Your analogy to teaching and medicine was an awesome one. Specifically, the example in which you mentioned that we want our doctors to share information in order to make certain different perspectives are taken into consideration so the patient has an accurate diagnosis is convincing and thought provoking. The same thing can also be said for teaching; teachers should be strongly encouraged and expected to share similar lessons, plans, and insights about teaching and learning in order for all teachers to become better at educating our youth. With that being said, you didn’t mention just giving over a lesson, or essentially just doing the work for another teacher. I would go so far to suggest that neither of these ideas contribute to the notion that sharing ideas naturally helps a teacher become better. Unfortunately, I have feel put myself in this situation and now wish I didn’t just give up a lesson to a teacher who was merely being lazy.

    You brought up Dan Myers and indicated that he talks about the idea of getting what you deserve in teaching and that he doesn’t blame teachers for wanting to get paid for their work. I tend to disagree, I believe teachers are paid well for the work they do at home and at school and shouldn’t charge for their work primarily because we are all in this field of education trying to find the best ways to help our young people succeed. Also, I learned that some districts have clear cut policies that indicate that teachers are not permitted to make money off of the work they created while using district resources, time, etc. So, while your parallel to medicine resonates with me and is relatable to education, I tend to disagree with you and the shared perspective of Dan Meyers.

    Ralph, another point that you shared that was spot on for me highlighted the obvious about a PLN- that it will only be as good as the resources you have in the PLN. For example, if a bunch of mediocre teachers are the core of a PLN, the chances of getting great ideas, innovative and inspiring strategies or student work seems unlikely. However, if the PLN is established and includes really strong and caring teachers, there is no doubt that the group could motivate and inspire teachers and leaders to become even better teachers and leaders.

    George Siemens along with Dan Shareski was mentioned as very pro sharing and individuals who believe in the importance of promoting networking for teachers. I definitely agree with them about the importance and value of sharing and networking. These opportunities can and often do lead to bettering ourselves as teachers/administrators and ultimately making a positive impact on the students we teach and serve.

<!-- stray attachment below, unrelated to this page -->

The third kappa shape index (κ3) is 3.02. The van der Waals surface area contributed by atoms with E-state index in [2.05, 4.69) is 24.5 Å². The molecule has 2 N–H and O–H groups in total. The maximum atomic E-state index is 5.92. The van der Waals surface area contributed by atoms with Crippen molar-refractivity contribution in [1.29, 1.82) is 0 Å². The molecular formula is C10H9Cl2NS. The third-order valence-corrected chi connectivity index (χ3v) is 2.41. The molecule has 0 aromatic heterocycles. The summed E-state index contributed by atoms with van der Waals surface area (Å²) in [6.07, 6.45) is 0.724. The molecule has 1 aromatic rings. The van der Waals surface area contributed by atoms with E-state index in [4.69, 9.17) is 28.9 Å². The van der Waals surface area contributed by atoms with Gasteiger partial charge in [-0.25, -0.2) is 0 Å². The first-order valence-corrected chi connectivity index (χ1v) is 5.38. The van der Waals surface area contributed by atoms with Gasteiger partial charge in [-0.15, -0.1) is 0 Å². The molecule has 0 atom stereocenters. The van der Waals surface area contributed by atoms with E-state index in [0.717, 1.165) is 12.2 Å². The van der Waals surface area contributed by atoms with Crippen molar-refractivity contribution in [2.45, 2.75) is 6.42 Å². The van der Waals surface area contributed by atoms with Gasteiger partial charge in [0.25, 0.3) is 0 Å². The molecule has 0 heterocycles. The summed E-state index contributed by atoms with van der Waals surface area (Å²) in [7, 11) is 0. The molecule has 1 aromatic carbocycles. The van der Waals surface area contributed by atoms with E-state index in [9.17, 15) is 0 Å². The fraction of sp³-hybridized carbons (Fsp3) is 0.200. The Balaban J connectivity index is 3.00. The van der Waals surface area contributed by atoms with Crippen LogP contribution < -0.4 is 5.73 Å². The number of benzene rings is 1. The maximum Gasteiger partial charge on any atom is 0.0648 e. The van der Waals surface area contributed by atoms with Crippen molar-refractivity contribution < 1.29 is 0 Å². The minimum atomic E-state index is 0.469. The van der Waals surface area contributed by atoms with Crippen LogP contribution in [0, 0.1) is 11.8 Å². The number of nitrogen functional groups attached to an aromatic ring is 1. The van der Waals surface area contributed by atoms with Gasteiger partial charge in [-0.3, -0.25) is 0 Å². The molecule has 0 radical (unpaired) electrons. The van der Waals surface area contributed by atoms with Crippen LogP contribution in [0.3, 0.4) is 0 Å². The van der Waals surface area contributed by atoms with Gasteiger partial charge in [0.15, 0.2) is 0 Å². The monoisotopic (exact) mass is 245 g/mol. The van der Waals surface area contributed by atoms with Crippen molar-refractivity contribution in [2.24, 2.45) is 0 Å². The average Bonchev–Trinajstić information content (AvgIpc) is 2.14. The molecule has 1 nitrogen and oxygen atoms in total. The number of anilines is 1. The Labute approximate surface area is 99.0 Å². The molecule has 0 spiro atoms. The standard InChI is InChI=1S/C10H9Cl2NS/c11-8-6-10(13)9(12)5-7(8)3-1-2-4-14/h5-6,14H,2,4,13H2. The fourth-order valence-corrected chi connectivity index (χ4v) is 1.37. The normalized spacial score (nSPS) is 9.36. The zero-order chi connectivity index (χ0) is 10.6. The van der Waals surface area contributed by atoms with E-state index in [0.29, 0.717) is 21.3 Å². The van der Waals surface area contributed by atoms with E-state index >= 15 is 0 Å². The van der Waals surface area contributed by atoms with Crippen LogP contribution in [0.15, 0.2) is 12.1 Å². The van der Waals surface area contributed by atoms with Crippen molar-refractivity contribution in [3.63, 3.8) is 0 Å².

-Sean Feeley

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  5. Ralph,

    Great post, I found many of your points to be very interesting. Starting with your first point in which Dean Shareski said he “owes it to others to share” I tend to agree. However, now that I think more about this topic I believe it is a little extreme. As I sit back and reflect over all the time and energy I put into my expanding my Google drive documents so that my instruction is more engaging and meaningful for students I am now wondering why do I “owe” anything to anyone? However, I still do think that sharing is key to being a team player; you brought up numerous examples in your post that made me think a little more deeply…thank you for that.

    Your analogy to teaching and medicine was an awesome one. Specifically, the example in which you mentioned that we want our doctors to share information in order to make certain different perspectives are taken into consideration so the patient has an accurate diagnosis is convincing and thought provoking. The same thing can also be said for teaching; teachers should be strongly encouraged and expected to share similar lessons, plans, and insights about teaching and learning in order for all teachers to become better at educating our youth. With that being said, you didn’t mention just giving over a lesson, or essentially just doing the work for another teacher. I would go so far to suggest that neither of these ideas contribute to the notion that sharing ideas naturally helps a teacher become better. Unfortunately, I have feel put myself in this situation and now wish I didn’t just give up a lesson to a teacher who was merely being lazy.